Marinara Sauce

I have a confession to make.  I used to eat jarred marinara sauce. No really.  When I was a freshman in college and living in the dorms, I would fill up a shallow bowl of water, microwave some spaghetti in the water, and then carefully drain it over the bathroom sink (don’t want to use any dropped noodles), and then mix in some marinara from a jar I kept in my tiny tiny dorm fridge.  That was what I would eat when I got sick of endless meals from the salad bar/sandwich bar/french fries-dipped-in-ranch-dressing (you know you would eat that too).  But those shameful days are behind me now.  

For just a few dollars more than 1 jar of (semi-decent) marinara, you can make a large pot of your very own, much tastier marinara. It freezes beautifully.  This recipe made enough for me to both freeze 3 quart-sized ziploc bags, each with about 2 cups of sauce, plus make spaghetti and meatballs for dinner with the rest of the sauce.  It’s also great to use on homemade pizzas too (mmmmm). This sauce recipe is easily adaptable; in fact, I never measured my ingredients until now, for this post.   Also, as I dumped the “oregano” into the pot, I thought to myself, “Weird, this oregano smells like tarragon!” Then I looked at the herb bottle and said out loud, “Ohhh….right.” But tarragon didn’t ruin it and added a little extra sweetness, so happy accident?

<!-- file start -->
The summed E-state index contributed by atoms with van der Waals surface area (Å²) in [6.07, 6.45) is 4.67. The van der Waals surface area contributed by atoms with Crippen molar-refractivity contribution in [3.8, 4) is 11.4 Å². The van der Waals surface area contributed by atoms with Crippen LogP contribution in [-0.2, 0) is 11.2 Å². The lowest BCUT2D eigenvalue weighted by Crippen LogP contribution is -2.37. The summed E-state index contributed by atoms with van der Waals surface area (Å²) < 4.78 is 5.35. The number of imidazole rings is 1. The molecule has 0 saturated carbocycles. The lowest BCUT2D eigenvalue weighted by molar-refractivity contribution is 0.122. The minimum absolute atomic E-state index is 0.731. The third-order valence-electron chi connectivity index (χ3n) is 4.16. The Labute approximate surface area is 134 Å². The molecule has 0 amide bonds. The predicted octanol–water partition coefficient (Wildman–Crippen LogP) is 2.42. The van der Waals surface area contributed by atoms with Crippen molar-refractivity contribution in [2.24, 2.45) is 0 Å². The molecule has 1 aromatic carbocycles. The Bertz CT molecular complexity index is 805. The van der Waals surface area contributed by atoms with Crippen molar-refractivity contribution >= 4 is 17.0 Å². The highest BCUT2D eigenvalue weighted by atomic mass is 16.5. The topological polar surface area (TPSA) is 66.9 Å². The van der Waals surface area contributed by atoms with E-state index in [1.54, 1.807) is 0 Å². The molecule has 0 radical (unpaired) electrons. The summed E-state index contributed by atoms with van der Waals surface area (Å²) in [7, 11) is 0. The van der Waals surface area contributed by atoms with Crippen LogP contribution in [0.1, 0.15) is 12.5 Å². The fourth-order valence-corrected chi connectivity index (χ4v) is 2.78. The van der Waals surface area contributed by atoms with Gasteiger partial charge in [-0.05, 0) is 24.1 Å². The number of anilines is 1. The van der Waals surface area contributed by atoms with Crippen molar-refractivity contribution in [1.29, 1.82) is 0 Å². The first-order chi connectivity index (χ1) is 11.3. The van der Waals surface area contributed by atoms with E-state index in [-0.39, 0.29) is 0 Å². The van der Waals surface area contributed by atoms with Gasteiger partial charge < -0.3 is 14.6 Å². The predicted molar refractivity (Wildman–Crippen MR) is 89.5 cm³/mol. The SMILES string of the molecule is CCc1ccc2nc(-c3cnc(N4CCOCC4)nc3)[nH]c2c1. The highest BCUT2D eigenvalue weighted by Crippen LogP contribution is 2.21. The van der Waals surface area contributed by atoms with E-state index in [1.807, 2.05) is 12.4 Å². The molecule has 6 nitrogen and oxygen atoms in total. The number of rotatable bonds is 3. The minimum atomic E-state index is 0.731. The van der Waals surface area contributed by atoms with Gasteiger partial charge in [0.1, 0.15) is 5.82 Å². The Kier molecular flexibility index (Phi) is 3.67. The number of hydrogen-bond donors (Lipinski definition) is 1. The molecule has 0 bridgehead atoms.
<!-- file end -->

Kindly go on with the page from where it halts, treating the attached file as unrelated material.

2 medium sized onions, roughly chopped (I normally use yellow, but red was what I had on hand today)

2-ish tablespoons extra virgin olive oil

2 small (or 1 medium) sized carrots, roughly chopped

4-6 cloves of garlic, roughly chopped

3 (28 oz) cans of diced tomatoes (you can see from my eclectic mix that I buy whatever brand is on sale, plus I only had 2 28 oz cans and 1 14.5 oz can on hand today)

1 tsp Kosher salt- start with this and then add more to taste later

1 sprig fresh thyme (or 1 tsp or so dried)

2 bay leaves

1 tsp dried oregano